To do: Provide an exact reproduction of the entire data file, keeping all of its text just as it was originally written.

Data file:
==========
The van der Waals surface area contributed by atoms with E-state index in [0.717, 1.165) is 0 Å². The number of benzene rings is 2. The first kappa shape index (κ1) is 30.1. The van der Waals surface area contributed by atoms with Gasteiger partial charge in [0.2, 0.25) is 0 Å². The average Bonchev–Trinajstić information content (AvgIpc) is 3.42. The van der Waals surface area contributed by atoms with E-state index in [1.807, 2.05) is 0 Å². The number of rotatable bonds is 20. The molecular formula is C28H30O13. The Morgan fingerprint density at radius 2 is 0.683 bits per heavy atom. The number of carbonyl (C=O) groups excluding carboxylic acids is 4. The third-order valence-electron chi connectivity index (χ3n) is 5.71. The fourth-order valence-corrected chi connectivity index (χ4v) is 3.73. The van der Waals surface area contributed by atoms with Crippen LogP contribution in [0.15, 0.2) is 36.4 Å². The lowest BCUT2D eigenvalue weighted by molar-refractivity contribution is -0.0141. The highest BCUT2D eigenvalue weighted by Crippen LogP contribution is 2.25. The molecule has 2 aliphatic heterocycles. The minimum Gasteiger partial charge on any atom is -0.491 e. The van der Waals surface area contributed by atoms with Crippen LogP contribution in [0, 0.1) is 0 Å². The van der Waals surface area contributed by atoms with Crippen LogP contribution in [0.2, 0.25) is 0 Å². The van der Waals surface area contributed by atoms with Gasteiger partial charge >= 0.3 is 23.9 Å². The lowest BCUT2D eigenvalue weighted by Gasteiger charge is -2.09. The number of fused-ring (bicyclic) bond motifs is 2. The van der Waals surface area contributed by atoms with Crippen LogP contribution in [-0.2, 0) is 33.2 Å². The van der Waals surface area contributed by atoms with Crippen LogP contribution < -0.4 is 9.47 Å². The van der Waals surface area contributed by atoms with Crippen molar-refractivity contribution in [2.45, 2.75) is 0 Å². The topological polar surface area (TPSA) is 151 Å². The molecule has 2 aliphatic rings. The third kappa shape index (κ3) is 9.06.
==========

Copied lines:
The van der Waals surface area contributed by atoms with E-state index in [0.717, 1.165) is 0 Å². The number of benzene rings is 2. The first kappa shape index (κ1) is 30.1. The van der Waals surface area contributed by atoms with Gasteiger partial charge in [0.2, 0.25) is 0 Å². The average Bonchev–Trinajstić information content (AvgIpc) is 3.42. The van der Waals surface area contributed by atoms with E-state index in [1.807, 2.05) is 0 Å². The number of rotatable bonds is 20. The molecular formula is C28H30O13. The Morgan fingerprint density at radius 2 is 0.683 bits per heavy atom. The number of carbonyl (C=O) groups excluding carboxylic acids is 4. The third-order valence-electron chi connectivity index (χ3n) is 5.71. The fourth-order valence-corrected chi connectivity index (χ4v) is 3.73. The van der Waals surface area contributed by atoms with Crippen LogP contribution in [0.15, 0.2) is 36.4 Å². The lowest BCUT2D eigenvalue weighted by molar-refractivity contribution is -0.0141. The highest BCUT2D eigenvalue weighted by Crippen LogP contribution is 2.25. The molecule has 2 aliphatic heterocycles. The minimum Gasteiger partial charge on any atom is -0.491 e. The van der Waals surface area contributed by atoms with Crippen LogP contribution in [0, 0.1) is 0 Å². The van der Waals surface area contributed by atoms with Crippen LogP contribution in [0.2, 0.25) is 0 Å². The van der Waals surface area contributed by atoms with Gasteiger partial charge >= 0.3 is 23.9 Å². The lowest BCUT2D eigenvalue weighted by Gasteiger charge is -2.09. The number of fused-ring (bicyclic) bond motifs is 2. The van der Waals surface area contributed by atoms with Crippen LogP contribution in [-0.2, 0) is 33.2 Å². The van der Waals surface area contributed by atoms with Crippen LogP contribution < -0.4 is 9.47 Å². The van der Waals surface area contributed by atoms with Crippen molar-refractivity contribution in [2.45, 2.75) is 0 Å². The topological polar surface area (TPSA) is 151 Å². The molecule has 2 aliphatic rings. The third kappa shape index (κ3) is 9.06.